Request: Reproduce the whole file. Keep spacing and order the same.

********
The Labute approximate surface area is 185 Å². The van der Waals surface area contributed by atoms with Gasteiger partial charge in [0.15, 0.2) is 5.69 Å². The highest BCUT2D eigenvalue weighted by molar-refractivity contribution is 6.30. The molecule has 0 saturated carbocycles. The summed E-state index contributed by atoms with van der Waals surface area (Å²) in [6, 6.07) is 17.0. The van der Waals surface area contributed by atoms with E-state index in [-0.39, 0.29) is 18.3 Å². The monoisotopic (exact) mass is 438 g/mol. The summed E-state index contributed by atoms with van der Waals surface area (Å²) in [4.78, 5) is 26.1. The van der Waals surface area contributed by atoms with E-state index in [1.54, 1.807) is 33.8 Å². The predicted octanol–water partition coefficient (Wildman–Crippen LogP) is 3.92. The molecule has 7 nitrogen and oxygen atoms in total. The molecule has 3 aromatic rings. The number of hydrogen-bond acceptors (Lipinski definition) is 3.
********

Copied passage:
The Labute approximate surface area is 185 Å². The van der Waals surface area contributed by atoms with Gasteiger partial charge in [0.15, 0.2) is 5.69 Å². The highest BCUT2D eigenvalue weighted by molar-refractivity contribution is 6.30. The molecule has 0 saturated carbocycles. The summed E-state index contributed by atoms with van der Waals surface area (Å²) in [6, 6.07) is 17.0. The van der Waals surface area contributed by atoms with E-state index in [-0.39, 0.29) is 18.3 Å². The monoisotopic (exact) mass is 438 g/mol. The summed E-state index contributed by atoms with van der Waals surface area (Å²) in [4.78, 5) is 26.1. The van der Waals surface area contributed by atoms with E-state index in [1.54, 1.807) is 33.8 Å². The predicted octanol–water partition coefficient (Wildman–Crippen LogP) is 3.92. The molecule has 7 nitrogen and oxygen atoms in total. The molecule has 3 aromatic rings. The number of hydrogen-bond acceptors (Lipinski definition) is 3.